In a previous blog, I wrote about The Need and Power of Networking for Small Business. So now you’ve signed up for a networking event (maybe your first), what do you do? First and foremost, relax. Attending networking events is an excellent way to get started because you’re teaming with a group of like-minded individuals who are all after the same goal. It’s normal to feel a bit nervous, but just stay calm knowing you’re all there for the same purpose.
The first step is to dress for success. Whether the tone of your business is whimsical, professional, elite, or casual, attend network events in business-professional attire. Always start with a firm handshake, offering eye contact, a smile, and asking questions. When you introduce yourself, immediately offer your business card – this serves two main purposes: 1) It can be a conversation starter and 2) It will help the person remember who you are later.
Networking events are essentially informal mutual interviews, so asking professionally-based questions makes you appear engaged, and it also helps you gauge if the person you’re speaking with can help you with your business. Be mindful not to ask personal questions – but basic family questions are okay ONLY if the other party mentions it. For example: “My wife and I decided to open a winery in Napa.” You can follow-up with: “How long have you been married?”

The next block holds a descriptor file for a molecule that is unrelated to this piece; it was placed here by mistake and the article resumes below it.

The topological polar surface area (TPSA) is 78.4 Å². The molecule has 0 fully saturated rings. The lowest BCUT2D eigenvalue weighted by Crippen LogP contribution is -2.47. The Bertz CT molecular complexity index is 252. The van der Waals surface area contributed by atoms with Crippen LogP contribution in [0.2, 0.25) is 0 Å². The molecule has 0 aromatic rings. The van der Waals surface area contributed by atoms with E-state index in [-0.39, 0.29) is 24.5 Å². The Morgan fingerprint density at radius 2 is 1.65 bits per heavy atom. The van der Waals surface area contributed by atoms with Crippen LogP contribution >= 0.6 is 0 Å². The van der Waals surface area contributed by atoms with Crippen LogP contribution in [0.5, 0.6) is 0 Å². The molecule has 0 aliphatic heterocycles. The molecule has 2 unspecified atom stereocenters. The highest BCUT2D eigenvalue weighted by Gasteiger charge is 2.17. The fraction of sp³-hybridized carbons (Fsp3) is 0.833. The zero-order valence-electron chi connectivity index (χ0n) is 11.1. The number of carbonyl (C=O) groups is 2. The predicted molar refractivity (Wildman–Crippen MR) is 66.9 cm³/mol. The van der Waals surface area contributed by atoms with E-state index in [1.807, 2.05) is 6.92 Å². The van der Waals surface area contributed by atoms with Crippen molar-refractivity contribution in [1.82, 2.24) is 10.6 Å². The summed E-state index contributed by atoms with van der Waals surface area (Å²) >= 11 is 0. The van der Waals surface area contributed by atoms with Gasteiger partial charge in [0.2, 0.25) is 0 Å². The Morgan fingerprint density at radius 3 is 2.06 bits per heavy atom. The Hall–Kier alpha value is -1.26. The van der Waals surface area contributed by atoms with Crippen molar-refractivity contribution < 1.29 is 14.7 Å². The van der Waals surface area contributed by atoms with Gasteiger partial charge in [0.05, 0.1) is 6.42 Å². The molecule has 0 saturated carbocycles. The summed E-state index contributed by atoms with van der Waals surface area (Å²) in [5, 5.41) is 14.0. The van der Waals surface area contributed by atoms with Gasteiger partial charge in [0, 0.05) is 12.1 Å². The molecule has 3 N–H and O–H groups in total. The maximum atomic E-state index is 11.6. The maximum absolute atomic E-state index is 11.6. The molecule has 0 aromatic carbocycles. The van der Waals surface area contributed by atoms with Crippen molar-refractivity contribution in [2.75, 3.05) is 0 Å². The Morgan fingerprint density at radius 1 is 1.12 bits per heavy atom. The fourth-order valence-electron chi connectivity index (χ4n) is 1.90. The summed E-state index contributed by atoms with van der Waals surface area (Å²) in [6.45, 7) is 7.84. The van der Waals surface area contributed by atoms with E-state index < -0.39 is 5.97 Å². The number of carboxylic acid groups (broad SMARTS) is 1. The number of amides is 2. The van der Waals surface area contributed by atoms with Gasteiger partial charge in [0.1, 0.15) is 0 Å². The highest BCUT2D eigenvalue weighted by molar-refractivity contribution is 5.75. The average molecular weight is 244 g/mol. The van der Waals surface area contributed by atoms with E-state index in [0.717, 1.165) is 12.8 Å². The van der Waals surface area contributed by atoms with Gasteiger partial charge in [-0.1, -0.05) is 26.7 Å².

Be a proactive listener; it’s okay to ask for clarification if you don’t understand something. Ask follow-up questions and integrate bits of yourself when appropriate. To relate to the previous example of the winery, you could follow up with: “Really! What would you say are the best wines from Napa Valley? I do not know much about wines, so I actually just took a basic wine course a few weeks ago.”
The main point to remember at networking events is that everyone there is looking to meet people. If you are pleasant, engaged, and a good listener, that’s all you need to make an impact while you’re there. Finally, you want to follow-up with people. The next day, send a quick email to each person individually and cite a specific point from your conversation with them to help remind them who you were.